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When one is spending a long holiday weekend spreading a mulch pile big enough to be seen on Google Earth (no exaggeration!), one has time to ponder stuff. All summer I’ve been looking at some gross looking stuff on the mulch pile and in my beds. I’d been throwing it whole into a brush pile in our woods, but I couldn’t keep up with it. I did some research and – lo and behold! – it is slime mold. Probably most of you are very familiar with it, but I’m a newbie at this gardening thing and it was new to me. Here’s what I learned: slime molds aren’t really molds at all. Molds are fungi. Fungi are included in the Plant Kingdom. Slime molds are included in the Kingdom Protista. When did we get a new taxonomy kingdom? Last I knew (Biology II, 1974) there were only two. Kingdom Protista is the “not animal, not plant, kinda weird, everything else” kingdom, and includes single-celled life forms such as protozoa, amoebas, and other organisms, including slime molds. The cool thing is slime molds can move! Slime molds such as Physarum polycephalum are actually just one enormous cell with millions of nuclei. This giant cell has locomotion, but you’d need time-lapse photography to see it. Slime molds are most prevalent during wet seasons (like this spring), and feed on bacteria and fungal spores found in mulch and turf. They start out looking like something the cat yakked up, kind of clear and slimy, but over a short time they solidify, becoming yellow, pink, or some other weird color. Over time they turn tan or brownish as they dry out. They’re not harmful, but if their looks bother you, just scoop them up whole and pitch them out of your garden. You can’t really get rid of them, though, so why bother? I found these organisms really intriguing when I read about them. If you want to read more, here’s a cool article I found and used for this blog: http://herbarium.usu.edu/fungi/FunFacts/slimemold.htm .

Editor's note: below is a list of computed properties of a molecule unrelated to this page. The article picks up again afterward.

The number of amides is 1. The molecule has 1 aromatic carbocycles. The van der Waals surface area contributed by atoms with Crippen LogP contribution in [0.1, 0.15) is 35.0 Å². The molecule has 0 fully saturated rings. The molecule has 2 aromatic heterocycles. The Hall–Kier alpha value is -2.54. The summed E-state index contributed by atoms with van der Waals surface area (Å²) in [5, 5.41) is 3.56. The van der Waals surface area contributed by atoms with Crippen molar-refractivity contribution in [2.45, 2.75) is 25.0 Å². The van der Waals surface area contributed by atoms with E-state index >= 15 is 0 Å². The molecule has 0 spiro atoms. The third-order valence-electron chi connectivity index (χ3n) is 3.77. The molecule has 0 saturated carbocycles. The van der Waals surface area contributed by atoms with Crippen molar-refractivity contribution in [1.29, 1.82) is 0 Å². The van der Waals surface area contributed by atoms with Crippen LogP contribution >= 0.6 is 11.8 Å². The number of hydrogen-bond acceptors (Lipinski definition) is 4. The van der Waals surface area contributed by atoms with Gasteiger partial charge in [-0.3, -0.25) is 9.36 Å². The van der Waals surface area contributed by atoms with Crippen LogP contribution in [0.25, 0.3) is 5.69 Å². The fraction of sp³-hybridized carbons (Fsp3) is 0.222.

As I was finally seeing the light at the end of the tunnel on the mulch, I remembered an inservice education I had last year at the hospital where I work, about Composter’s Lung. (Well, actually it was billed Hot Tub Lung, because that sounded more exciting, but it’s pretty much the same thing. When I saw the organisms involved, with my new MG knowledge fresh in my mind, I said, “those are compost organisms!” The pulmonologist said, “yes, it is also called Composter’s Lung, if that’s how the person actually got the illness. But I digress.) Composter’s Lung is actually a hypersensitivity pneumonitis, a severe reaction caused by an intense exposure to small particles of biologic material. Organisms in compost and mulch that can cause illness include thermophilic actinomycetes, including Aspergillus species. A person breathes the in the offending organism which causes an allergic response, similar to hay fever or asthma. Repeat exposures cause the hypersensitivity response, which is often confused for other lung illnesses, and occasionally can be quite serious. People who tend to have allergies or sensitivities are most likely to be affected. It takes pretty large exposures, often over extended periods of time, to affect people. The incidence of illness is extremely low, considering how many people spread mulch and compost, so this isn’t something I’d lose sleep worrying about. However, it might not be a bad idea to use a mask if you’re working with mulch, compost, or damp or moldy  straw. If you’re interested in reading more, there are all kinds of articles available on the internet. Here’s the one I used for this blog: http://www.emlab.com/s/sampling/env-report-01-2006.html . Photo credit –  No. 14 from Soil Microbiology and Biochemistry Slide Set. 1976. J.P. Martin, et al., eds. SSSA, Madison, WI

Rats, I spent all my time writing about gross stuff and forgot to take a few quick photos of how nice my beds look, what with all the new mulch and all. Tomorrow….

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Topsy Turvey

After long discussion, my husband convinced me to have him add two of these in his vegetable garden.  Much to my surprise they are doing quite well.